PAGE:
Federal Judge Approves Class Action Case against Ford and IBM for Helping South African Apartheid
A federal District Court judge has ruled that those injured by the apartheid policies of the white-ruled South African government may sue Ford and IBM for providing assistance to that government in the form of military vehicles and computers. The racist policies of apartheid were in force between 1948 and 1994.
U.S. District Judge Shira Scheindlin ruled Thursday that the Alien Tort Statute of 1789 (ATS), which has in recent years been used to hold U.S. corporations liable for human rights violations they facilitate overseas, is applicable in this case. In order to come to this conclusion, however, Scheindlin had to get around a previous ruling in the case of Kiobel v. Royal Dutch Petroleum, in which the Second Circuit Court of Appeals ruled that corporations could not be sued under the ATS.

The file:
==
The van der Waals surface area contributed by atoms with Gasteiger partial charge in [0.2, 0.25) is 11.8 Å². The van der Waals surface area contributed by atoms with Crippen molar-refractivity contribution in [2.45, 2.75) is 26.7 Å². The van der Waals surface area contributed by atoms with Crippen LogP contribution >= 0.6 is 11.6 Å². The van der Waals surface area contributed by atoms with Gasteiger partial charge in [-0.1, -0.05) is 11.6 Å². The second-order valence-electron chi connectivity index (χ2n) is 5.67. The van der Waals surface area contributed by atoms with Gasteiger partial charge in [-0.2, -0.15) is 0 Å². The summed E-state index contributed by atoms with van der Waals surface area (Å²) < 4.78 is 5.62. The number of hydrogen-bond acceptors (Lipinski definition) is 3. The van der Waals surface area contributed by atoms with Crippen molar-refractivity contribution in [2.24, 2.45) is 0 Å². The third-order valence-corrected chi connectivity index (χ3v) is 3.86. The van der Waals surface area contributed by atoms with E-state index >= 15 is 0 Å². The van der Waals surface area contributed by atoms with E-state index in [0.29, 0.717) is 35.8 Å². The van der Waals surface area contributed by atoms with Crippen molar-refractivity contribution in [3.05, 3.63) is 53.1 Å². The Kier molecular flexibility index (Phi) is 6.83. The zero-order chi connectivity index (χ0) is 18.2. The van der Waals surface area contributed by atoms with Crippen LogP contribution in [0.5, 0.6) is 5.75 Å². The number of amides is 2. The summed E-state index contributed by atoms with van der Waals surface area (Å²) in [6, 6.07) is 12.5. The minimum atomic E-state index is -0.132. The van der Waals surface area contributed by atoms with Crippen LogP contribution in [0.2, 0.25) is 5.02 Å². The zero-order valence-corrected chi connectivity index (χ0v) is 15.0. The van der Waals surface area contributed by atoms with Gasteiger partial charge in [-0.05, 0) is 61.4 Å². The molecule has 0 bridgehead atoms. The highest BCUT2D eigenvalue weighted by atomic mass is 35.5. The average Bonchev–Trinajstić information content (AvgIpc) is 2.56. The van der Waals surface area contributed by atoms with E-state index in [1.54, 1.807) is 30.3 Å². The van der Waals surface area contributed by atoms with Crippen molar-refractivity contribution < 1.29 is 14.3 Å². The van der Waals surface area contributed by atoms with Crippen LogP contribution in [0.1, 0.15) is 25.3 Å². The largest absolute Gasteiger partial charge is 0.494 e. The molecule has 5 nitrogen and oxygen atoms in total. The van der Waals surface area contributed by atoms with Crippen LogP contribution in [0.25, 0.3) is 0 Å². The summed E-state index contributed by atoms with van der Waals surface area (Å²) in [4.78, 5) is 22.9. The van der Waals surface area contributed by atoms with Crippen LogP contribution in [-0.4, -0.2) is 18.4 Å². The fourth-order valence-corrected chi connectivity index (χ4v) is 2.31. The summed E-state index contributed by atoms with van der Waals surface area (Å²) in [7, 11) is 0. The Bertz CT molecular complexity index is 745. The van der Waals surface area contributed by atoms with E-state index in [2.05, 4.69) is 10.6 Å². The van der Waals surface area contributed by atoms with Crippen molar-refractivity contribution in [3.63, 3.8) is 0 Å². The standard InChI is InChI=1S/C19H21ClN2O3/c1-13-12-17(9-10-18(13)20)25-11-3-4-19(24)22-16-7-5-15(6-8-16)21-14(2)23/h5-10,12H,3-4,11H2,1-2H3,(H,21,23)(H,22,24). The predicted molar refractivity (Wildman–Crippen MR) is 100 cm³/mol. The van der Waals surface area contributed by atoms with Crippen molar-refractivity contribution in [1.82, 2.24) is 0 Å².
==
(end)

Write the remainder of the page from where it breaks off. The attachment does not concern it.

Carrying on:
Scheindlin called that case “an outlier,” writing “it is the only opinion by a federal court of appeals…to determine that there is no corporate liability under the ATS.”
Bruce Nagel, whose firm Nagel Rice is representing the South Africans, was pleased by Scheindlin’s decision. “Ford and IBM enabled the apartheid regime to function, and justice requires that they answer for their wrongdoing,” Nagel said.
Originally, more companies were targeted in the suit, but were dropped from the case in previous rulings by Scheindlin.
To Learn More:
South Africans Have Case for Aiding Apartheid (by Adam Klasfeld, Courthouse News Service)
Federal Court Gives Go-Ahead for Africans to Sue Nestle in U.S. over Slave Labor Claims (by Noel Brinkerhoff, AllGov)
Supreme Court Helps Corporations Protect Themselves Against Human Rights Violations Overseas (by Noel Brinkerhoff and Aaron Wallechinsky, AllGov)
Judge Rules Apartheid Victims Can Sue Ford, GM and IBM (by Angela Chen, AllGov)
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